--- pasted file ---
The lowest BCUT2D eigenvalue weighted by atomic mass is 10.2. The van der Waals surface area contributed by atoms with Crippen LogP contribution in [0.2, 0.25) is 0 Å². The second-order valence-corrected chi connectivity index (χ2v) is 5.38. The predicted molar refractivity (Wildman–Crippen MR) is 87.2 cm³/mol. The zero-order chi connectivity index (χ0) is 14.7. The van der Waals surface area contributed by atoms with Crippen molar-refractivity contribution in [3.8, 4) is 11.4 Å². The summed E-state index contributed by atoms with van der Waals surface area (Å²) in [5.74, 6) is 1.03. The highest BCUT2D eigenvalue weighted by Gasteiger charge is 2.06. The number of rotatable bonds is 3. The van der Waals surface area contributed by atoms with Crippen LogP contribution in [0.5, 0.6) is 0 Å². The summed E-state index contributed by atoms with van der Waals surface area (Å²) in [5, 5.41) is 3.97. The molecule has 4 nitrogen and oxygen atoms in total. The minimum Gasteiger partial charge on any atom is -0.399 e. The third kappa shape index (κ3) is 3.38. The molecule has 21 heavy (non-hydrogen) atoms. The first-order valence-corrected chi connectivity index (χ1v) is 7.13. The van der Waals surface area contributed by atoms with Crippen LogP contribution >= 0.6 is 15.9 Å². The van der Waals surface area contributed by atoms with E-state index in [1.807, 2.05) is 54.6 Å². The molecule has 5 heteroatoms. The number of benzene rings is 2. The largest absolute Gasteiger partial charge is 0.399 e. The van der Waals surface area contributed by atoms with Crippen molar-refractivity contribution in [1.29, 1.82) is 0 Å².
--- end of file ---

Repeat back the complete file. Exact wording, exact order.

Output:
The lowest BCUT2D eigenvalue weighted by atomic mass is 10.2. The van der Waals surface area contributed by atoms with Crippen LogP contribution in [0.2, 0.25) is 0 Å². The second-order valence-corrected chi connectivity index (χ2v) is 5.38. The predicted molar refractivity (Wildman–Crippen MR) is 87.2 cm³/mol. The zero-order chi connectivity index (χ0) is 14.7. The van der Waals surface area contributed by atoms with Crippen molar-refractivity contribution in [3.8, 4) is 11.4 Å². The summed E-state index contributed by atoms with van der Waals surface area (Å²) in [5.74, 6) is 1.03. The highest BCUT2D eigenvalue weighted by Gasteiger charge is 2.06. The number of rotatable bonds is 3. The van der Waals surface area contributed by atoms with Crippen LogP contribution in [0.5, 0.6) is 0 Å². The summed E-state index contributed by atoms with van der Waals surface area (Å²) in [5, 5.41) is 3.97. The molecule has 4 nitrogen and oxygen atoms in total. The minimum Gasteiger partial charge on any atom is -0.399 e. The third kappa shape index (κ3) is 3.38. The molecule has 21 heavy (non-hydrogen) atoms. The first-order valence-corrected chi connectivity index (χ1v) is 7.13. The van der Waals surface area contributed by atoms with Crippen LogP contribution >= 0.6 is 15.9 Å². The van der Waals surface area contributed by atoms with E-state index in [1.807, 2.05) is 54.6 Å². The molecule has 5 heteroatoms. The number of benzene rings is 2. The largest absolute Gasteiger partial charge is 0.399 e. The van der Waals surface area contributed by atoms with Crippen molar-refractivity contribution in [1.29, 1.82) is 0 Å².